A case before the U.S. Supreme Court examines whether manufacturers of products that require asbestos as an add-on component should have to warn users of the risk, even when the product as it leaves the manufacturer contains no asbestos. The case was brought by two widows of Navy sailors who died of lung cancer after working with asbestos-laden equipment on board Navy vessels and in shipyards.
The women sued various companies that either manufactured asbestos-containing equipment or products, or manufactured equipment that, although not made with asbestos, was designed to be ultimately used with asbestos insulation or components. . The liability of the companies whose products did not contain asbestos (that is, the “bare metal” defendants) is not clear under maritime law. This is because the asbestos components were added to the equipment later by third parties. For example, if the equipment required asbestos gaskets, those gaskets were added by the users — the Navy or the sailors. Such equipment though, was designed to be used with the asbestos gaskets (or asbestos-containing insulation or components) and, in some cases, would not have worked as intended without the asbestos gaskets.
The equipment manufacturers argue that they have no duty to warn workers of the asbestos-related risks associated with components installed after their equipment was sold. Using gaskets as an example again, the manufacturers claim that it should be the maker of the gasket, not the original equipment maker, that had a duty to warn consumers.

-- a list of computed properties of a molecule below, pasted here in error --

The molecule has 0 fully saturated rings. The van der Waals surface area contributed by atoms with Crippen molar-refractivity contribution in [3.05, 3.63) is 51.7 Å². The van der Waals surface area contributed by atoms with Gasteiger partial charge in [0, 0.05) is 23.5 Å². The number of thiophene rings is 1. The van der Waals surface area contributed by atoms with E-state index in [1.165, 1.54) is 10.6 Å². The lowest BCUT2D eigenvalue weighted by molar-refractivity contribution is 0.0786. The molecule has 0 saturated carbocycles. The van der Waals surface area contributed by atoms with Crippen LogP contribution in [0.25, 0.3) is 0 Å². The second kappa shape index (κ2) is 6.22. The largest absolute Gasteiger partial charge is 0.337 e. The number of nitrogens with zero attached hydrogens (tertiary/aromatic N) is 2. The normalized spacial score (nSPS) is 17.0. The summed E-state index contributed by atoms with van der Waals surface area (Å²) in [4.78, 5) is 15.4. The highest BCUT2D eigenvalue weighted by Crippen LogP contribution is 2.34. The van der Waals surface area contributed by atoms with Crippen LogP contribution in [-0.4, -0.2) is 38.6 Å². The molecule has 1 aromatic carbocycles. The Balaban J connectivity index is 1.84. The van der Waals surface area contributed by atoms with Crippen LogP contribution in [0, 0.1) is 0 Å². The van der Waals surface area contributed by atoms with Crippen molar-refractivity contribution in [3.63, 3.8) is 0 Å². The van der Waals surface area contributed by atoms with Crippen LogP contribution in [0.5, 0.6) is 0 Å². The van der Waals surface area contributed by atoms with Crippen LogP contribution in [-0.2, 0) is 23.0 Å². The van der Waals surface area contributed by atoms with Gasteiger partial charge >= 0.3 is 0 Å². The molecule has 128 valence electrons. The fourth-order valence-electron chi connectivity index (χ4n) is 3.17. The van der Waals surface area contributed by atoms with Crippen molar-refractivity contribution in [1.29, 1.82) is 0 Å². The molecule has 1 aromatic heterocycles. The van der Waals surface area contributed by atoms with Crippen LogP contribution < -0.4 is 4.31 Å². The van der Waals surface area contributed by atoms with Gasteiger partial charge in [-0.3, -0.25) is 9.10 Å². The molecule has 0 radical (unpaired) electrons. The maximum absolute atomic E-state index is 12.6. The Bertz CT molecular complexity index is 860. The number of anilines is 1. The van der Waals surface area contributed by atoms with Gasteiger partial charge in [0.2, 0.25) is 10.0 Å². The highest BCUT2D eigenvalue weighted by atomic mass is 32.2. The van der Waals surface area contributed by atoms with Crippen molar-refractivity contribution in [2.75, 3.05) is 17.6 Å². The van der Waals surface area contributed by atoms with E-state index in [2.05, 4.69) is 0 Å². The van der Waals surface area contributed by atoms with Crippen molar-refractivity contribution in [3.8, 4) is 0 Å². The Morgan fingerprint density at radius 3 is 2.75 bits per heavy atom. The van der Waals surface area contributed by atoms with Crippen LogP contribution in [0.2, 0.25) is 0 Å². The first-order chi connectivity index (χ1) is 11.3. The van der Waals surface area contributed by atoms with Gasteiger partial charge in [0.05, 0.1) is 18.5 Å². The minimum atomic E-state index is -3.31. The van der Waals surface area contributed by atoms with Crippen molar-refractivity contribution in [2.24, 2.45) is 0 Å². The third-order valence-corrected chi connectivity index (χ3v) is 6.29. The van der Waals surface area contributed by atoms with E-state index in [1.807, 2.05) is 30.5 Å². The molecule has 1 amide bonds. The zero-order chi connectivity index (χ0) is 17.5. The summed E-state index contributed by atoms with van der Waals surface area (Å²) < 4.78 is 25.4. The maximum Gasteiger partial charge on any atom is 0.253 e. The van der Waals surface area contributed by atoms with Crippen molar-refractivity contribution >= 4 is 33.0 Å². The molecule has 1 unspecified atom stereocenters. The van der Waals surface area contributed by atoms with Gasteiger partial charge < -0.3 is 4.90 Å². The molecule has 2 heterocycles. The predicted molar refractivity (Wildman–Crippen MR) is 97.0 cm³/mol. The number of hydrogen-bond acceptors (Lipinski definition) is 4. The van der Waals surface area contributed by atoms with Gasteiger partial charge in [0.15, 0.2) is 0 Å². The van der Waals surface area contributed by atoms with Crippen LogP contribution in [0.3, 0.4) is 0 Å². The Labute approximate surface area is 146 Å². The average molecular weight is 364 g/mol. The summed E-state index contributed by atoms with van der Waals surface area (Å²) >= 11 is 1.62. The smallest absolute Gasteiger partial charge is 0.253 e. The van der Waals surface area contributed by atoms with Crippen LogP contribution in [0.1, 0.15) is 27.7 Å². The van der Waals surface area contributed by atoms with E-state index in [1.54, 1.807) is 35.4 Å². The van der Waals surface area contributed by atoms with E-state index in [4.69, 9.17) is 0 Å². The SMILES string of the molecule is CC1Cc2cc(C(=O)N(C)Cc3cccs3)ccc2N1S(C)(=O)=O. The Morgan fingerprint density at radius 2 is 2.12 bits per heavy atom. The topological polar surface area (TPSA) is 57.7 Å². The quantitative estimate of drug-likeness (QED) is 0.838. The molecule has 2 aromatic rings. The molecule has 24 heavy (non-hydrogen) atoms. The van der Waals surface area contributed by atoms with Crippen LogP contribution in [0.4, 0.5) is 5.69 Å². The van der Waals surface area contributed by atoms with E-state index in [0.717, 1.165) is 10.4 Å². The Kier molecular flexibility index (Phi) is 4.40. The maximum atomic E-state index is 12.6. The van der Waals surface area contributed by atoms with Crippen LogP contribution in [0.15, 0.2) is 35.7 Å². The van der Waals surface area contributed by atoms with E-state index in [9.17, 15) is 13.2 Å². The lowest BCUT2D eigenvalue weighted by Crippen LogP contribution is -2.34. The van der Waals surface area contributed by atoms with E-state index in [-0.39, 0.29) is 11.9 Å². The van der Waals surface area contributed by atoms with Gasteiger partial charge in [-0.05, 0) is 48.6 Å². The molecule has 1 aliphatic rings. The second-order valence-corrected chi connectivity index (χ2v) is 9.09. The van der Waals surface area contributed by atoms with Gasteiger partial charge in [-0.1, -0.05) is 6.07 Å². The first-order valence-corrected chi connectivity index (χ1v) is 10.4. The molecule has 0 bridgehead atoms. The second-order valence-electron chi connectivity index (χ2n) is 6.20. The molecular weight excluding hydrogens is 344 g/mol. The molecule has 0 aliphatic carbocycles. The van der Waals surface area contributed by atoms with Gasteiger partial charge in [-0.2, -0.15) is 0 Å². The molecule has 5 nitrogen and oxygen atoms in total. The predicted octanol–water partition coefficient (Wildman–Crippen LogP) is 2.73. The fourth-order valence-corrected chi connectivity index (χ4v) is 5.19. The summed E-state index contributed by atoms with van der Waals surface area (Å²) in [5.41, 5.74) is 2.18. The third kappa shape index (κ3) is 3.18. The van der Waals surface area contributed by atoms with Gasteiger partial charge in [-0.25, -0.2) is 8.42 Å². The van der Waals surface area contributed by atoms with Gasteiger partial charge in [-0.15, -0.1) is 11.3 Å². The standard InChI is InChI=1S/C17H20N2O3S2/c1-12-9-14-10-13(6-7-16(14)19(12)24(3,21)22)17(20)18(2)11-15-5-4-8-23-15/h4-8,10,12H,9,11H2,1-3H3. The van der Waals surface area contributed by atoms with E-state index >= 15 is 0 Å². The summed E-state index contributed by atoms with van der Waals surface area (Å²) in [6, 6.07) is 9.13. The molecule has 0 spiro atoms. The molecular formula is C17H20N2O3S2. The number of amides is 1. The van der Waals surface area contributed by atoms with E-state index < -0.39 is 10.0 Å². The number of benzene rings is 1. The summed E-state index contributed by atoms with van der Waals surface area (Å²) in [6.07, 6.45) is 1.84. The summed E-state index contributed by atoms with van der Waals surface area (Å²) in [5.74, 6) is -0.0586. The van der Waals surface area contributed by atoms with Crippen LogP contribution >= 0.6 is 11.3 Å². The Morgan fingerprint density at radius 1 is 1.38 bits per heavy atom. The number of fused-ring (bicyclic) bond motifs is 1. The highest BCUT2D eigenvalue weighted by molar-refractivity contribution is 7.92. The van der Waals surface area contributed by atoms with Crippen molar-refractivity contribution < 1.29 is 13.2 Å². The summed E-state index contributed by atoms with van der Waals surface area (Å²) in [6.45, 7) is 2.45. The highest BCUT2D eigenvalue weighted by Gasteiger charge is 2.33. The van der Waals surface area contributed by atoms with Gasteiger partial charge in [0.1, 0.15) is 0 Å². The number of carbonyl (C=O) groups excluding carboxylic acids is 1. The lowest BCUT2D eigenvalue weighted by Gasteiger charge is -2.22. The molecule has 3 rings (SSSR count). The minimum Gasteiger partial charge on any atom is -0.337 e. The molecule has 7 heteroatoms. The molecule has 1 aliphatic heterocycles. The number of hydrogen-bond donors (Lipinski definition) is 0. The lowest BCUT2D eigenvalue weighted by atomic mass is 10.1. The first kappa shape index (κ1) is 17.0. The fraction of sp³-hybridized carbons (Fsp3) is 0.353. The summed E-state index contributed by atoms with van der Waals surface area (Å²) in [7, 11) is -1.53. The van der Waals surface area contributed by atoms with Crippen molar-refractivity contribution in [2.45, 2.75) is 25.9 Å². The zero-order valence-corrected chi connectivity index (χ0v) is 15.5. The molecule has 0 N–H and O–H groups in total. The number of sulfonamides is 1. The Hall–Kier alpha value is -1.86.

Their equipment contains no asbestos at the point it is sold, the manufacturers argue. Therefore, their connection to the asbestos-laden components is merely incidental and it should not fall on them to warn consumers.
The Navy widows argue that the equipment manufacturers are in the best position to prevent the harm. They also argue that their duty to warn should depend on the foreseeability of the harm and what would be the most efficient way to warn consumers. The risks of asbestos are well established and thus foreseeable. The widows argue that the manufacturer of the equipment, not the asbestos component, is in the best position to deliver an effective warning.
“If you make a product and the ordinary use or maintenance of that product is going to cause a harm that you know about, then you need to warn about that,” argued their attorney during oral arguments on Oct. 10.
Justice Neil Gorsuch asked one equipment manufacturer’s attorney whether there was any downside to requiring them to warn the public of the hazards of the asbestos components. The manufacturer’s attorney responded that such a requirement could lead to “over-warning,” in which a “deluge” of warnings dilutes the message of each individual warning.
The manufacturers are trying to get the Supreme Court to overturn a decision of the Third Circuit finding that the manufacturers may be liable for third party component parts if the injury was a “reasonably foreseeable” consequence of the manufacturer’s failure to provide users with a sufficient warning.
The justices will now deliberate and return a ruling, which will likely take several months.
Although the outcome of the case is technically only applicable to maritime law cases, the Court’s decision and rationale might be persuasive in other contexts.